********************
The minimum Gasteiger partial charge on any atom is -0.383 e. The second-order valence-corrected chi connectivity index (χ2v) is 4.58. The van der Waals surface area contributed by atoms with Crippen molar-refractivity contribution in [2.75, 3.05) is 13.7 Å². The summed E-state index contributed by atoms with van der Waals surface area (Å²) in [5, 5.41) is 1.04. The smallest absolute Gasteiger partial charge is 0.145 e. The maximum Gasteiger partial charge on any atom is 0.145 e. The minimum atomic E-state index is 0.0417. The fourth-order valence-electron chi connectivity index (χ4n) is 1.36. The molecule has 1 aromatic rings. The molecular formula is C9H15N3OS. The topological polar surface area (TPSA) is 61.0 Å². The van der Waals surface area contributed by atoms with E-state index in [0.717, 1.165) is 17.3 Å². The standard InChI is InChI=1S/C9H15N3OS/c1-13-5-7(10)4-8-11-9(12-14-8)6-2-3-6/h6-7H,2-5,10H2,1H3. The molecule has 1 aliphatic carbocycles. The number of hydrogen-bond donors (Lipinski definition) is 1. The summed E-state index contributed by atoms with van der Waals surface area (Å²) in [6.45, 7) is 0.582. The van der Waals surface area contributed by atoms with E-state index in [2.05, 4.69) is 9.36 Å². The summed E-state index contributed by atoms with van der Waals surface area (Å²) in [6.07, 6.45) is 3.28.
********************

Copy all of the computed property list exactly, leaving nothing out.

The minimum Gasteiger partial charge on any atom is -0.383 e. The second-order valence-corrected chi connectivity index (χ2v) is 4.58. The van der Waals surface area contributed by atoms with Crippen molar-refractivity contribution in [2.75, 3.05) is 13.7 Å². The summed E-state index contributed by atoms with van der Waals surface area (Å²) in [5, 5.41) is 1.04. The smallest absolute Gasteiger partial charge is 0.145 e. The maximum Gasteiger partial charge on any atom is 0.145 e. The minimum atomic E-state index is 0.0417. The fourth-order valence-electron chi connectivity index (χ4n) is 1.36. The molecule has 1 aromatic rings. The molecular formula is C9H15N3OS. The topological polar surface area (TPSA) is 61.0 Å². The van der Waals surface area contributed by atoms with E-state index in [0.717, 1.165) is 17.3 Å². The standard InChI is InChI=1S/C9H15N3OS/c1-13-5-7(10)4-8-11-9(12-14-8)6-2-3-6/h6-7H,2-5,10H2,1H3. The molecule has 1 aliphatic carbocycles. The number of hydrogen-bond donors (Lipinski definition) is 1. The summed E-state index contributed by atoms with van der Waals surface area (Å²) in [6.45, 7) is 0.582. The van der Waals surface area contributed by atoms with E-state index in [2.05, 4.69) is 9.36 Å². The summed E-state index contributed by atoms with van der Waals surface area (Å²) in [6.07, 6.45) is 3.28.